Cross-Border Discovery at the ITC
Cross-Border Discovery at the ITC
Litigants in Section 337 investigations at the International Trade Commission (“ITC”) can seek discovery from foreign third parties by means of either (1) Hague letters of request, or (2) letters rogatory. These highly similar mechanisms permit a party to request judicial assistance from foreign courts to obtain documents or deposition testimony from foreign third parties that decline to provide the information voluntarily.
Because these procedures can take considerable time to complete and the timeframe for ITC discovery is relatively short, parties should be prepared to commence foreign discovery as early as possible in the investigation. This article provides some practical information regarding the use of Hague letters of request and letters rogatory as part of discovery in an ITC investigation.
The United States is a signatory to the Hague Convention on Evidence (“Hague Convention”). If the foreign discovery sought is within the jurisdiction of another signatory country, then the Hague Convention provides a standardized means to request that information through a Letter of Request (“Hague Letter”).
Alternatively, when seeking foreign discovery in countries that are not Hague Convention signatories, a party may seek discovery through a letter rogatory. The main difference is that letters rogatory are submitted to the foreign judicial authority through the U.S. Department of State (“State Department”), while Hague Letters can be submitted directly to the foreign authority.
The typical process for obtaining, transmitting, and executing a Hague Letter or letter rogatory in an ITC investigation includes the following steps:
1. The party files a motion with the Administrative Law Judge (“ALJ”) in the ITC investigation seeking an order recommending that the District Court for the District of Columbia (“D.D.C.”) issue a Hague Letter or letter rogatory to the appropriate judicial authority of the foreign jurisdiction.
2. The party submits the ALJ’s recommendation to the D.D.C., which then issues the Hague Letter or letter rogatory.
3. For Hague Letters: The party submits the Hague Letter to the judicial authority in the foreign jurisdiction (the “Foreign Authority”).
For Letters Rogatory: The party submits the letter rogatory to the State Department, which transmits it to the judicial authority in the foreign jurisdiction.
4. The foreign court then acts on the Hague Letter or letter rogatory under its country’s laws and regulations, and obtains the requested testimony and / or documents.
In general, the Hague Letter must identify (1) the authority requesting its execution (D.D.C.) and the foreign authority requested to execute it, (2) the names and addresses of the parties, (3) the nature of the proceedings, and (4) the evidence to be obtained.
Additionally, Hague Letters may optionally state: (1) the names and addresses of the persons to be examined, (2) the questions to be put to the persons examined, (3) the specific documents requested, (4) any special form the evidence must take, and (5) any special method or procedure to be followed.
Importantly, the Hague Letter must typically be in the language of the Foreign Authority, or be accompanied by a certified translation. For instance, a Hague Letter transmitted to Switzerland should be written in or translated into German, French or Italian, depending on the canton. As another example, a Taiwan court executing a Hague Letter will conduct any examination of witnesses itself based on written questions (depositions by attorneys are not permitted), so such questions should be translated into Mandarin. Although the Hague Convention, by default, requires signatories to accept a Hague Letter in English or French, many countries opted out of this requirement.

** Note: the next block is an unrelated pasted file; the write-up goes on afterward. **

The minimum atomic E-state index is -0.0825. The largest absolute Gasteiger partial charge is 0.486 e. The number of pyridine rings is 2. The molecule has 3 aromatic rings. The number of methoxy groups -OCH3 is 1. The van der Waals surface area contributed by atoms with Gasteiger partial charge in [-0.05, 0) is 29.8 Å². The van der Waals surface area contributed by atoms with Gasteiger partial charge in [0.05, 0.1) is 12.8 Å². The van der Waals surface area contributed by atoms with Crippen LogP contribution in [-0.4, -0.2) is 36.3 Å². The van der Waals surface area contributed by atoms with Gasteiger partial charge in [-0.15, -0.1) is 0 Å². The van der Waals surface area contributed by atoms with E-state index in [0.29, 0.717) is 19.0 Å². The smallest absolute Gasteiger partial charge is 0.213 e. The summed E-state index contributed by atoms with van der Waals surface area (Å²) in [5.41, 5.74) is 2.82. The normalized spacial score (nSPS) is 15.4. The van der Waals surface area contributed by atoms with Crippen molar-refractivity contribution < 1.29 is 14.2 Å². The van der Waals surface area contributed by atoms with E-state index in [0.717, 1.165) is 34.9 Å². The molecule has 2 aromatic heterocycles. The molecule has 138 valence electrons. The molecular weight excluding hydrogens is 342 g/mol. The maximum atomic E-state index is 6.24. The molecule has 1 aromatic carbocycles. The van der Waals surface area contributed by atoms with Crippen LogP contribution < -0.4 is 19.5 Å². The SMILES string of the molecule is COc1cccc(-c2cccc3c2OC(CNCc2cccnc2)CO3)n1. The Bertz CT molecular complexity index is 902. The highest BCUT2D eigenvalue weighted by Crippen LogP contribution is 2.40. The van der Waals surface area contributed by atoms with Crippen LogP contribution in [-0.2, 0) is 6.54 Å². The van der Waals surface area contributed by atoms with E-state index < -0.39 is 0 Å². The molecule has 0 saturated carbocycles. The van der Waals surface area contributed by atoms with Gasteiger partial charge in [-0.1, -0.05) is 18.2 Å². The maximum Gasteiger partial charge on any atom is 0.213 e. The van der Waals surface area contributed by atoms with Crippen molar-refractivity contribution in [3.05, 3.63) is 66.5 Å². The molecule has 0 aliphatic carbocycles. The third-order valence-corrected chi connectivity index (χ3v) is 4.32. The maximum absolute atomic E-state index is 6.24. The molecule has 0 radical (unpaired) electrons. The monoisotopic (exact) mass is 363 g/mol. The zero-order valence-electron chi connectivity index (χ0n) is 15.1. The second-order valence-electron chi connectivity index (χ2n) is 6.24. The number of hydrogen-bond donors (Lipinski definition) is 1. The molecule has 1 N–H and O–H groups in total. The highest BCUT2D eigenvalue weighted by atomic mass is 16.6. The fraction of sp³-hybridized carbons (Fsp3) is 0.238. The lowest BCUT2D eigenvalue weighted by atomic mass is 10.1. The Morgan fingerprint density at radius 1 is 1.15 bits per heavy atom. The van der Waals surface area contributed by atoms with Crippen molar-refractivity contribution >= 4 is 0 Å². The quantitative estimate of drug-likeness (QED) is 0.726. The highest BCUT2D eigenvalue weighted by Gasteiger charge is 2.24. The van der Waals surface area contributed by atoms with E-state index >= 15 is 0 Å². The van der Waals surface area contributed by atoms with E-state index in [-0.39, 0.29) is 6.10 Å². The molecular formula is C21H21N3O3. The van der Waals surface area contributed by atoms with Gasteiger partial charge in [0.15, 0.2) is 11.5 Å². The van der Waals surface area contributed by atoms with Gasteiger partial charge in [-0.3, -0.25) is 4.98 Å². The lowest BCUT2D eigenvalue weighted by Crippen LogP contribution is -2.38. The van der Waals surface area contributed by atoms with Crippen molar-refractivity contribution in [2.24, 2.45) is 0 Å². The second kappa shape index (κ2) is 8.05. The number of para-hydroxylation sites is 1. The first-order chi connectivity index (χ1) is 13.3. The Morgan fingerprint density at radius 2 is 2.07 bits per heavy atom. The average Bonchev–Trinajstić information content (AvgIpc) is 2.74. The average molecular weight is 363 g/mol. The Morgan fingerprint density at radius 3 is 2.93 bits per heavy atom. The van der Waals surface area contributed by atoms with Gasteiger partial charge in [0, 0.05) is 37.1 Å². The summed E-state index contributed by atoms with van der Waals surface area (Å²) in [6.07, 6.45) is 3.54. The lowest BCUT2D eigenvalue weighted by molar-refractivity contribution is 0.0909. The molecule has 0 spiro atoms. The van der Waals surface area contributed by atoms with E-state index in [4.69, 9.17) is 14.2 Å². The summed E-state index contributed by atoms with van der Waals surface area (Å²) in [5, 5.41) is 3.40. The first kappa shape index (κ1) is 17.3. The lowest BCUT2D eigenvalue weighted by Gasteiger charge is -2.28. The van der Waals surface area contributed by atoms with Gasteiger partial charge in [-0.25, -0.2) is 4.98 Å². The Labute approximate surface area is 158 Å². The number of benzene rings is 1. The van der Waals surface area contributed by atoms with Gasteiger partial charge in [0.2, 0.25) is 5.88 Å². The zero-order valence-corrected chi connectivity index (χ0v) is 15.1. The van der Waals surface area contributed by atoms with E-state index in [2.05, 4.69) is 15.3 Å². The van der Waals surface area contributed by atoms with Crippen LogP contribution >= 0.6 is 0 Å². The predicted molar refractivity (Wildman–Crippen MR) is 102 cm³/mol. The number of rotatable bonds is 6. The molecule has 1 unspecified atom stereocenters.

Parties should carefully examine the requirements for the particular country in which the discovery is sought. Many countries provide online guidance regarding what is required in a Hague Letter. Because a rejected Hague Letter may translate into several months delay, it may also be advisable to engage local counsel to smooth the process.
In general, letters rogatory must include (1) a formal request for international judicial assistance; (2) a brief synopsis of the case; (3) information identifying specific persons to be served; (4) a list of specific questions to be asked in the form of written interrogatories; and (5) a list of documents to be produced. The State Department provides both a general guide for letters rogatory and country-specific information, such as the required format of the letters, service of process, arrangement of depositions, and authentication of documents.
As with Hague Letters, letters rogatory must typically be translated into the language of the foreign jurisdiction. Parties should carefully examine the requirements for the particular country in which the discovery is sought.
Parties must obtain the signature of a judge before submitting a Hague Letter to a Foreign Authority or a letter rogatory to the State Department. Some countries do not accept Hague Letters or letters rogatory issued by an Administrative Law Judge. As a result, parties in an ITC investigation typically file a motion with the ALJ for recommendation to the D.D.C. to issue a Hague Letter or letter rogatory.
In its motion to the ALJ for a recommendation to the D.D.C. to issue a Hague Letter or letter rogatory, the party should explain how the deposition testimony and/or documents requested are relevant to the investigation, how the requests are narrowly tailored to obtain the relevant information, and why the party is unable to obtain the relevant information by other means.